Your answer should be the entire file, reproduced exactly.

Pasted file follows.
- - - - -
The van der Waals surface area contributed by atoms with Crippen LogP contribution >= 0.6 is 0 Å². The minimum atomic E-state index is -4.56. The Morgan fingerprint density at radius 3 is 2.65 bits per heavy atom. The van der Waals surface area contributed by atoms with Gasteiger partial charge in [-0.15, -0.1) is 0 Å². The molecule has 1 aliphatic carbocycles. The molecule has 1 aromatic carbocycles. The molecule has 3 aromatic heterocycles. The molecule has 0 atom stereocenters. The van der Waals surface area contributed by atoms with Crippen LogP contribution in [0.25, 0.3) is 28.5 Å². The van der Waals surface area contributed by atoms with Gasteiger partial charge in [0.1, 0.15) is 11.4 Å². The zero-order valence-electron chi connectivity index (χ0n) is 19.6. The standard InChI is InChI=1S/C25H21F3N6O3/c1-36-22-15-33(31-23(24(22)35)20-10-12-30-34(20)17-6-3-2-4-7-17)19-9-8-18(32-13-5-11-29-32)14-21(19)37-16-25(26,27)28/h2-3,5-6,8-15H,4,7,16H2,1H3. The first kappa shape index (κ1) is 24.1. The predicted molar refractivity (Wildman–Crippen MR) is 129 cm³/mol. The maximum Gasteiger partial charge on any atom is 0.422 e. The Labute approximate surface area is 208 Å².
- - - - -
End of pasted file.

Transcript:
The van der Waals surface area contributed by atoms with Crippen LogP contribution >= 0.6 is 0 Å². The minimum atomic E-state index is -4.56. The Morgan fingerprint density at radius 3 is 2.65 bits per heavy atom. The van der Waals surface area contributed by atoms with Gasteiger partial charge in [-0.15, -0.1) is 0 Å². The molecule has 1 aliphatic carbocycles. The molecule has 1 aromatic carbocycles. The molecule has 3 aromatic heterocycles. The molecule has 0 atom stereocenters. The van der Waals surface area contributed by atoms with Crippen LogP contribution in [0.25, 0.3) is 28.5 Å². The van der Waals surface area contributed by atoms with Gasteiger partial charge in [0.1, 0.15) is 11.4 Å². The zero-order valence-electron chi connectivity index (χ0n) is 19.6. The standard InChI is InChI=1S/C25H21F3N6O3/c1-36-22-15-33(31-23(24(22)35)20-10-12-30-34(20)17-6-3-2-4-7-17)19-9-8-18(32-13-5-11-29-32)14-21(19)37-16-25(26,27)28/h2-3,5-6,8-15H,4,7,16H2,1H3. The first kappa shape index (κ1) is 24.1. The predicted molar refractivity (Wildman–Crippen MR) is 129 cm³/mol. The maximum Gasteiger partial charge on any atom is 0.422 e. The Labute approximate surface area is 208 Å².